Next, the soldiers set about vandalising the family home while shouting threats and insults at Ghassan’s elderly parents, after which they took him to a military post in nearby Huwwara. There, he was beaten so badly that he lost consciousness and was rushed to a hospital in Israel, near Tel Aviv where he Ghassan’s home after soldiers’ visit remained for two weeks. Because of laws prohibiting Palestinians living in the West Bank from freely entering Israel,his parents and other family members were not allowed to visit him. “On being discharged from hospital,” continued Ghassan, “I was taken to an interrogation centre in Israel near Petah Tikva which is run by Shin Bet [the internal Israeli intelligence services] and it was here I received the worst treatment. They wanted to break me, but didn’t succeed.” For two months, Ghassan was kept in isolation in a windowless basement cell measuring about 2m x 1.5m. “There was an electric light on continuously. I lost all track of time, not knowing whether it was day or night.”
The interrogations started. Ghassan told me the officials wanted to know names of friends and associates. He described how he was seated in a chair with his hands tied behind his back for one to two days, allowed to visit the bathroom for five minutes every 6 hours. On other occasions he was laid handcuffed to a bed with his arms and legs outstretched. Despite the stifling heat, he was often refused permission to shower. Still in custody, Ghassan spent the next 14 months in Megiddo Prison. Here, the prisoners were divided into blocks of 120 prisoners according to their political affiliation. Ghassan’s block was for members of the Peoples’ Front for the Liberation of Palestine. Every block contained cells, each holding ten prisoners and equipped with electric rings for cooking. “The daily routine at Megiddo was crushing,” said Ghassan. “Prisoners remained in their cells during the day except for two hours in the morning and evening when they walked up and down corridors. Ten prisoners a day from each block were allowed to play sport for an hour, which they took turns in doing.” Prisoners received 400 shekels (£86) a month from the Palestinian Authority for food either from the canteen, run at a profit by the Israeli company Dadash(2), or from a shop for prisoners to prepare themselves. The canteen was expensive and the food inadequate and of poor quality: “For breakfast we would be given a single egg and a packet of crisps which cost ten shekels (£2.17).” So prisoners prepared their own meals. However, it is the prison guards that give Megiddo its bad reputation. “We were subjected constantly to taunts, threats and beatings by prison guards. They would attack us at whim and pump tear gas into our cells, causing us virtually to suffocate in the crowded, enclosed space, then waiting for 3 minutes or so before providing oxygen. I was put into solitary confinement on about 14 occasions. I believe the prison authorities disliked me because I initiated classes for my cellmates in Palestinian history and literacy. For them education was a threat.”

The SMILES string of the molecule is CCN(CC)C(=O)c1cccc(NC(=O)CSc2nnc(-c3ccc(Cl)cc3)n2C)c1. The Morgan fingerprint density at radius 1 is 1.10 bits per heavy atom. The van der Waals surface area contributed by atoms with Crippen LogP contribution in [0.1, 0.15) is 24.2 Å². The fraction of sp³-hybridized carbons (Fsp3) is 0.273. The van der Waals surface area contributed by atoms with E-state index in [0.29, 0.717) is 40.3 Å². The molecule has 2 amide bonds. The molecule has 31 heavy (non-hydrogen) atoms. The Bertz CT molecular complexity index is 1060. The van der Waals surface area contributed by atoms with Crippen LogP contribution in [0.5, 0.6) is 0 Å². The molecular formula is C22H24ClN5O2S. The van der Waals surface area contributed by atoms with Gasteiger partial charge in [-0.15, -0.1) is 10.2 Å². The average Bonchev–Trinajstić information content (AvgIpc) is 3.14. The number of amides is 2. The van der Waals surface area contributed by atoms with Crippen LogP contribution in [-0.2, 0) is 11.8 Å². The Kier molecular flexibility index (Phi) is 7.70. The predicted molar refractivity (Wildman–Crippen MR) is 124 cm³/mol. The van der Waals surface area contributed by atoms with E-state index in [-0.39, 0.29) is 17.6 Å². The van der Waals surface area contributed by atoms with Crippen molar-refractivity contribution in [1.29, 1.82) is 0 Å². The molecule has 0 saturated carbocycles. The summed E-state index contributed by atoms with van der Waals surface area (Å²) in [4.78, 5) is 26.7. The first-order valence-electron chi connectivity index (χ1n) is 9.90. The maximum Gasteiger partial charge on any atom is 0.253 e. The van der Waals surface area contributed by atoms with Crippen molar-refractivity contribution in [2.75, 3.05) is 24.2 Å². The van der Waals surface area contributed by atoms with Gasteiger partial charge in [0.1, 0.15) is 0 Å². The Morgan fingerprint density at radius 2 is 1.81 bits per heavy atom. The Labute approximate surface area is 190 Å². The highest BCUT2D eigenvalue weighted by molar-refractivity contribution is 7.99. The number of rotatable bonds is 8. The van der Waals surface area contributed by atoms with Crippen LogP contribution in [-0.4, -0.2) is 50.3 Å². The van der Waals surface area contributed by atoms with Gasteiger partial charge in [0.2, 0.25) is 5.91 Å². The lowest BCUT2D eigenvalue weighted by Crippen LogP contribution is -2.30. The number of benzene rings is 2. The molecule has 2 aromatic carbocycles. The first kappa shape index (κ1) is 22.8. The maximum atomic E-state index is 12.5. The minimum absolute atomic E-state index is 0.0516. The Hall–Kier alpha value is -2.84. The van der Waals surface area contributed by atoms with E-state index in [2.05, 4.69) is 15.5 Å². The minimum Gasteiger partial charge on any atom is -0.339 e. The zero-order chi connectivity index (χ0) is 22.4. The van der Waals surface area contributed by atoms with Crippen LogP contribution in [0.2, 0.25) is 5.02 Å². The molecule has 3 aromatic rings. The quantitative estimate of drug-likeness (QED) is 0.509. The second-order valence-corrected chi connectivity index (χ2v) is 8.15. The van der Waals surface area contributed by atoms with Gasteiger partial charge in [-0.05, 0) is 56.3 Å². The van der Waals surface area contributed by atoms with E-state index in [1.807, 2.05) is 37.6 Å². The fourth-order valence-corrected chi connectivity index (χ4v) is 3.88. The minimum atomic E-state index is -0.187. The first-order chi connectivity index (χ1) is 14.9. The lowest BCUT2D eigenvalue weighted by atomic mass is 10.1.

About a month into his detention at Megiddo, Ghassan first met his lawyer. Six months later, his mother received permission to visit her son, assisted by the Red Cross. From then on she could visit him quite regularly, although his father, aged over 70, who had also been imprisoned by the Israelis on a number of occasions, had to wait longer and subsequently was only permitted visits every 6-7 months. After Megiddo, Ghassan was transferred to a punishment prison, Hadarim, also in northern Israel where he spent two weeks in isolation. Ghassan believes it was because he threatened to go on hunger strike that he was moved quickly to Gilbo’a Prison (again in northern Israel) where he stayed for a year until his release. It was while he was at Gilbo’a, 18 months after his arrest, that Ghassan’s trial finally took place at Salem Military Court. “I was accused of attacking the soldier at the boys’ school and of subversive activity,” he explained.
The District Army Commander gave evidence as well as the ‘ravshatz’ [security officer] from Yitzhar (another violent(3) religious settlement overlooking Burin) who had not been present at the school. He alleged Ghassan had attacked him on a number of occasions previously. Ghassan said it was on account of the ravshatz’s allegations that he was sentenced to 26 months and ordered to pay 7,000 shekels (approximately £1,520) to the soldier he pushed. The family paid the fine, against Ghassan’s wishes.